Completing Online AHA Training with Hands-On skills check
Part 1 – You should take the (Part 1) online course (either HeartCode BLS, or Heartsaver CPR/AED or Heartsaver First Aid, CPR, AED) at http://onlineAHA.org. The online part 1 courses start at $25.00. Once you have successfully completed the online portion (takes 1 1/2 to 2 hours), then we can do your in-person skills check.
Part 2 – Is a manikin practice session, generally 30-45 min., just time to practice the skills you learned online. The last part is part 3 – a hands-on skills check with a manikin. The manikin practice and skills test costs $30 (if right before a scheduled Newnan CPR class), or $45 if scheduled just for you.
This “blended learning” option is perfect for folks that want convenience (take the online portion when you want), flexible scheduling for the skills test, and usually save a few dollars.
The same certification card is issued for online course + skills test, that you would get from sitting in a 3-hour class.
Hands-on manikin skills test must be completed within 2 months of online course completion, and you must bring your online completion certificate to the skills test (the completion code must be recorded on your skills test form).
Please, stay away from ANY training provider that offers “100% online course”, or “No skill test is needed”. OSHA does not recognize any first aid or CPR course that doesn’t include a hands-on function with an instructor, and likely, your employer will not either. We’re not certifying anyone that doesn’t display sufficient skill in the CPR techniques – why would anyone do that?
To get started with official American Heart Association blended training, simply go to onlineAHA.org to register and take an online course.
If you have completed a HeartCode BLS online course, (1) we’d suggest you see if before any Newnan CPR scheduled class is convenient, ($30 for skills test), or if you want to contact us for a skill check time that works for you ($45 for that option).
Q. I’ve heard people say their employer will not accept “Online BLS” or “online CPR” training courses. Is it legitimate to take your online course and skill check?
A. Most employers will not, and SHOULD NOT, accept a CPR certificate done 100% online. OSHA requires that valid CPR training, for medical providers or otherwise, has to include a “Hands-on-manikin” skill check component with a live instructor. The largest 3 providers of emergency response training (that’d be Amer. Red Cross, Amer. Heart Assn., and Nat’l Safety Council) all have blended training that is partial online and partial hands-on skill check. Newnan CPR can certify all 3 skill checks. You will receive the exact same certification card following your skill check as you would have received after the 3 hour class. So, if your training includes an in-person CPR skill evaluation, it is good, acceptable training. If it does not, we’d advise not taking it.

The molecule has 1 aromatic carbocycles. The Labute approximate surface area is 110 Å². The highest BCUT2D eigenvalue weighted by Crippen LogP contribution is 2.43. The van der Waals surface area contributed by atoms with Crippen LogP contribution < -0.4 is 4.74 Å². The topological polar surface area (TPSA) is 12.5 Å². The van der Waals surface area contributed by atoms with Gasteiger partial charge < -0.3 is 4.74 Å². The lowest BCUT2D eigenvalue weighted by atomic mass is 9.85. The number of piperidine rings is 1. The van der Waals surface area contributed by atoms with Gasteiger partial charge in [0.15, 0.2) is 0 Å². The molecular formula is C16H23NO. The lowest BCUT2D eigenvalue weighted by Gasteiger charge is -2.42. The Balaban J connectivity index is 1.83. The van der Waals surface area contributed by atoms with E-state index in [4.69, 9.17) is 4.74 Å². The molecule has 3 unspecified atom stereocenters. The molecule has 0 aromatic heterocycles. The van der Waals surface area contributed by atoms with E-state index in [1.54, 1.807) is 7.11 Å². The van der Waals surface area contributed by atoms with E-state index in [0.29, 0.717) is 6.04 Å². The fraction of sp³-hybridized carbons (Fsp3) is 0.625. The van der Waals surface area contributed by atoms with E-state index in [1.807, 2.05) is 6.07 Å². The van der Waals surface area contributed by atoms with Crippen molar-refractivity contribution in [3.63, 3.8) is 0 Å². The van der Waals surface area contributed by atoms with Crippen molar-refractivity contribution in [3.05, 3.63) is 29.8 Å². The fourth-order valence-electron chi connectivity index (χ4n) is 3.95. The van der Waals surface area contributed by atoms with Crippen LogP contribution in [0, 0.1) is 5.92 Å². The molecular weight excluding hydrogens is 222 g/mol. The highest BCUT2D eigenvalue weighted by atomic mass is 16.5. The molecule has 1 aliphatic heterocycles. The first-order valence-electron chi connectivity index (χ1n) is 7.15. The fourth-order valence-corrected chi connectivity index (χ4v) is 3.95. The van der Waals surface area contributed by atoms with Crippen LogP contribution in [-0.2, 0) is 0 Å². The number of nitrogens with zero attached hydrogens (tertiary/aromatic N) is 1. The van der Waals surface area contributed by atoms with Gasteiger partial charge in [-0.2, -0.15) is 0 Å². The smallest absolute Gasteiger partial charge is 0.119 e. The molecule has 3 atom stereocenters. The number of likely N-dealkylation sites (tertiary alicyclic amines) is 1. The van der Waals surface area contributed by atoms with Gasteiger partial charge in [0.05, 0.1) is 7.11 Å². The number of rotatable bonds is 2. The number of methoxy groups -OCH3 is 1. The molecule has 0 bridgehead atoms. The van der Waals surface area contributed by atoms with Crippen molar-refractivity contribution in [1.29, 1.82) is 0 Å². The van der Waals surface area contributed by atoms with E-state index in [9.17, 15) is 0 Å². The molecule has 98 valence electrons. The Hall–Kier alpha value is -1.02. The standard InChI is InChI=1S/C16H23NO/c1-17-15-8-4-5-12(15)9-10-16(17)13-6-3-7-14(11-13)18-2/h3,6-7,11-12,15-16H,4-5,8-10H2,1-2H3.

(From OSHA website) Q. Does OSHA consider online training only (computer-based training without a hand-on skill component or verification of competent skill performance by a qualified trainer acceptable for meeting the intent of the basic first-aid and CPR requirements of OSHA standards. (Pertains to 29 CFR 1910.146, 29 CFR 1910.151, 29 CFR 1910.266, 29 CFR 1910.269, 29 CFR 1910.410, and 29 CFP 1926.950).
(OSHA A). Online training alone would not meet the requirements of these training standards. The word “train” is defined as “to make proficient with special instruction and practice”. These standards require training in physical skills, such as bandaging and CPR. The only way these physical skills can be learned is by actually practicing them. OSHA’s Best Practices Guide: Fundamentals of a Workplace First-Aid Program, 2006, p. 11, states that a first-aid training program should have trainees develop hands-on skills through the use of mannequins and partner practice.
Q. Is there a difference in BLS skills check and a BLS Renewal Challenge?
A. Yes there is. A student that completes the HeartCode BLS Online BLS Part 1 (online or cognitive portion) at http://www.onlineAHA.org, needs a BLS Skills Check within 60 days to receive their BLS certification card. They don’t need a prior BLS card, nor a book.
The BLS Renewal Challenge is only for current BLS card holders, confident in their knowledge and skills. If they request a BLS Challenge, they take the BLS written test (no remediation available), and take the BLS skills check (no remediation either). To take a BLS Challenge, it can’t be within a year of new ECC guidelines, and they need current BLS card and current student handbook with them. More info at BLS Challenge.com.
Disclosure: “Use of American Heart Association materials in an educational course does not represent course sponsorship by the American Heart Association. Any fees charged for such a course, except for a portion of fees needed for AHA course materials, do not represent income to the Association”.